Creates a Dialogue and Systematic Inquiry about Women’s Issues
Creates a local, national, and international dialogue between the public, governments (local, state, and national), and the international human rights framework. The Convention specifically provides for two means of enforcement: (1) State Parties are required to submit to the United Nations a report on the legislative, judicial, administrative, or other measures adopted to give effect to the treaty’s provisions (report submitted every four years); and (2) create a procedure for Inter-State complaints (where one nation can report convention violations by another nation directly to the United Nations). This enforcement procedure is similar to the one for the International Convention on Civil and Political Rights, an international human rights treaty to which the United States is a State Party and bound to the treaty’s terms. From these reports, the general public and public interest organizations are given the opportunity to respond to both the United States reports and then the United Nations recommendations issued in response. This creates a local, national, and international dialogue to bring awareness to the many facets and problems associated with discrimination against women.

Support Senate Vote and Presidential Ratification of CEDAW
In the United States, a treaty is can be ratified by the President once the Senate approves by a two-thirds vote. Through the approval process, the Senate is able to make sure the treaty does not go against any laws or principles within the U.S. Constitution. If the Senate is unsure or unwilling to make a treaty provision legally binding, the Senate may attach RUD’s (Reservations, Understandings, and Declarations) to the approval so long as the RUD’s do not violate the overall purpose of the treaty.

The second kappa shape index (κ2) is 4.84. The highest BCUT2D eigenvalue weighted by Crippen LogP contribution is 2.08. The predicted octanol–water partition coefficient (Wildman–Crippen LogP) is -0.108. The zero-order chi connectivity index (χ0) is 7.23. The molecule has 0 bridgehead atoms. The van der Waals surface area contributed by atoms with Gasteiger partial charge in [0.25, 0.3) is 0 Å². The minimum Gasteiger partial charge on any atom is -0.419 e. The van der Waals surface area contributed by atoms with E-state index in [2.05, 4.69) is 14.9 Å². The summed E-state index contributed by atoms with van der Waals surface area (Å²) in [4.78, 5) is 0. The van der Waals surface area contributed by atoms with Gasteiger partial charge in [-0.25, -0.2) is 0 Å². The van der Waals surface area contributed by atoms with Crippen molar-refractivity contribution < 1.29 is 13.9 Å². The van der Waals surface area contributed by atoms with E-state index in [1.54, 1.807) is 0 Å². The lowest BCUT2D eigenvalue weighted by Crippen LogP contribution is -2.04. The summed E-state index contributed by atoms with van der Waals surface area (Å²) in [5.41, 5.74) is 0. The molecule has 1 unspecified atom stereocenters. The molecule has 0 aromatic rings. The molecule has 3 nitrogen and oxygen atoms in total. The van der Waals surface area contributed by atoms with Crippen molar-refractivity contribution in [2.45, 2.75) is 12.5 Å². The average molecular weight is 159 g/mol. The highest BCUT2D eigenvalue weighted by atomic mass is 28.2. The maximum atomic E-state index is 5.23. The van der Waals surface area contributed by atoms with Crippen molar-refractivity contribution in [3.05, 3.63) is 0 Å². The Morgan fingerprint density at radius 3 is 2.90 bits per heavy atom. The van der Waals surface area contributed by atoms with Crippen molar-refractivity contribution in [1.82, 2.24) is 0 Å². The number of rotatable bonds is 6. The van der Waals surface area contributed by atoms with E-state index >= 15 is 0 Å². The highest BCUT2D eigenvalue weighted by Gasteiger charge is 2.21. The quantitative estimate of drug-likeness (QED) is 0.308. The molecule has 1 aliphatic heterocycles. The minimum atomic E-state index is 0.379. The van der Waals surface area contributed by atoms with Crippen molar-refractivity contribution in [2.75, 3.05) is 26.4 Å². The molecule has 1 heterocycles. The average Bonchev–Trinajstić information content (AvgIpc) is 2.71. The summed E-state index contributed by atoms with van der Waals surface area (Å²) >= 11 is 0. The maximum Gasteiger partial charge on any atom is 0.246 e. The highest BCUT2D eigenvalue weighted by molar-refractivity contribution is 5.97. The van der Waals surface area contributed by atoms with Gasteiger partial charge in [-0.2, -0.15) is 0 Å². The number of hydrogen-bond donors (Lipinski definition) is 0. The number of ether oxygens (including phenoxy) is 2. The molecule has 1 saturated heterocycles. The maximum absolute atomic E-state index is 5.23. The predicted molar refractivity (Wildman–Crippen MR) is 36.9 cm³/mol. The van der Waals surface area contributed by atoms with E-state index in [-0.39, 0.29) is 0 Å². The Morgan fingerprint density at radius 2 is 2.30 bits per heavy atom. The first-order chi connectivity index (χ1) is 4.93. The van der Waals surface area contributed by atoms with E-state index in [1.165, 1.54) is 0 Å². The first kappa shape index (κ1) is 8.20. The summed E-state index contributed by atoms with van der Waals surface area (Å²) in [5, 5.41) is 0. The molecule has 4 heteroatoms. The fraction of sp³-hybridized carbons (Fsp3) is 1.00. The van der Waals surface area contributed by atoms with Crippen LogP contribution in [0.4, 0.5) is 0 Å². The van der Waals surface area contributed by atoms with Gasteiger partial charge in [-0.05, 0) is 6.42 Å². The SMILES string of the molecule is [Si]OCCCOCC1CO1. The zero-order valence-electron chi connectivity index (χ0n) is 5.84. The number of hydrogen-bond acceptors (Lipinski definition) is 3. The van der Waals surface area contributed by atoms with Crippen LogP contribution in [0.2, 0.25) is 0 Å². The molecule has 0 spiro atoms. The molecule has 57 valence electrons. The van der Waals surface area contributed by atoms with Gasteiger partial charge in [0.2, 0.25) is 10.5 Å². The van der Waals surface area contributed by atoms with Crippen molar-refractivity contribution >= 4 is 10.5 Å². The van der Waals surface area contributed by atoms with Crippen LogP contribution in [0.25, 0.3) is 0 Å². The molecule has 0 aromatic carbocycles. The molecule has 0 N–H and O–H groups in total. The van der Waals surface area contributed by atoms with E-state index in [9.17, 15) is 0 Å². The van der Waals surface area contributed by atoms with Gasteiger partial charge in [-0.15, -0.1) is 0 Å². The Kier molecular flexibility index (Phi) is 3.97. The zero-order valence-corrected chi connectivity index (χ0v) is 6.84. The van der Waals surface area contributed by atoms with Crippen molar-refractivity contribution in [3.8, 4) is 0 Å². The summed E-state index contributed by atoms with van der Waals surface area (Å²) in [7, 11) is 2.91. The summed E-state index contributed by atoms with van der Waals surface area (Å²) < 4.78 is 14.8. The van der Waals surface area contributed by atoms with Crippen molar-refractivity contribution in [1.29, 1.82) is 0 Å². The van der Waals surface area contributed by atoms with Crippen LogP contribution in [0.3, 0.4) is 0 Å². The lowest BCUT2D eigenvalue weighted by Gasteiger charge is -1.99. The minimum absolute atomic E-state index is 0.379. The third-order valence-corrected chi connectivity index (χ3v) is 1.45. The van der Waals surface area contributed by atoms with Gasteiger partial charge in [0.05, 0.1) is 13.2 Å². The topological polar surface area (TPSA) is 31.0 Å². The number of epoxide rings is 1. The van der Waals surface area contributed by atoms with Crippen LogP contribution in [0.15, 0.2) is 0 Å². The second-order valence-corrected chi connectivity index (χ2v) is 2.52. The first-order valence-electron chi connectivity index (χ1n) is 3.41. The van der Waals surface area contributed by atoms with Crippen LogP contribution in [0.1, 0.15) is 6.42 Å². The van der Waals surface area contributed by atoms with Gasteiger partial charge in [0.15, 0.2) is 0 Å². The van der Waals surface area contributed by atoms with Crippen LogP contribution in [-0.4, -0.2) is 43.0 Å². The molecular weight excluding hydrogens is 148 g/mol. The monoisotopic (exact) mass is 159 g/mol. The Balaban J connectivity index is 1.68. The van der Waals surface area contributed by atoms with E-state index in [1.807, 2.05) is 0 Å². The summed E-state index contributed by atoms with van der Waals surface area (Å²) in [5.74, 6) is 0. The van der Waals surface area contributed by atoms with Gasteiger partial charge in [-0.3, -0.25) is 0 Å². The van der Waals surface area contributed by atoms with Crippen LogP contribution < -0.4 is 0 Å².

The flexibility of approval and ratification combined with the ever-increasing need to address discrimination and violence against women necessitates community support and activism for the Senate to approve CEDAW. In particular, WomenNC advocates for North Carolina General Assembly as well as NC Senator support for the approval of CEDAW.

WomenNC has been actively educating the community members of North Carolina on CEDAW since 2009 by sending public speakers to the local forums and by presenting a petition in support of CEDAW in the NC State Fair, local events, and on the WomenNC website. As a result WomenNC has been able to collect more than 2500 signatures in support of CEDAW in NC. In 2010 WomenNC’s representative presented these signatures to the office of Richard Burr and Kay Hagan in Washington DC. This effort is still in progress. NC general assembly’s support would be very effective in support of NC senators in the US senate towards the ratification this treaty.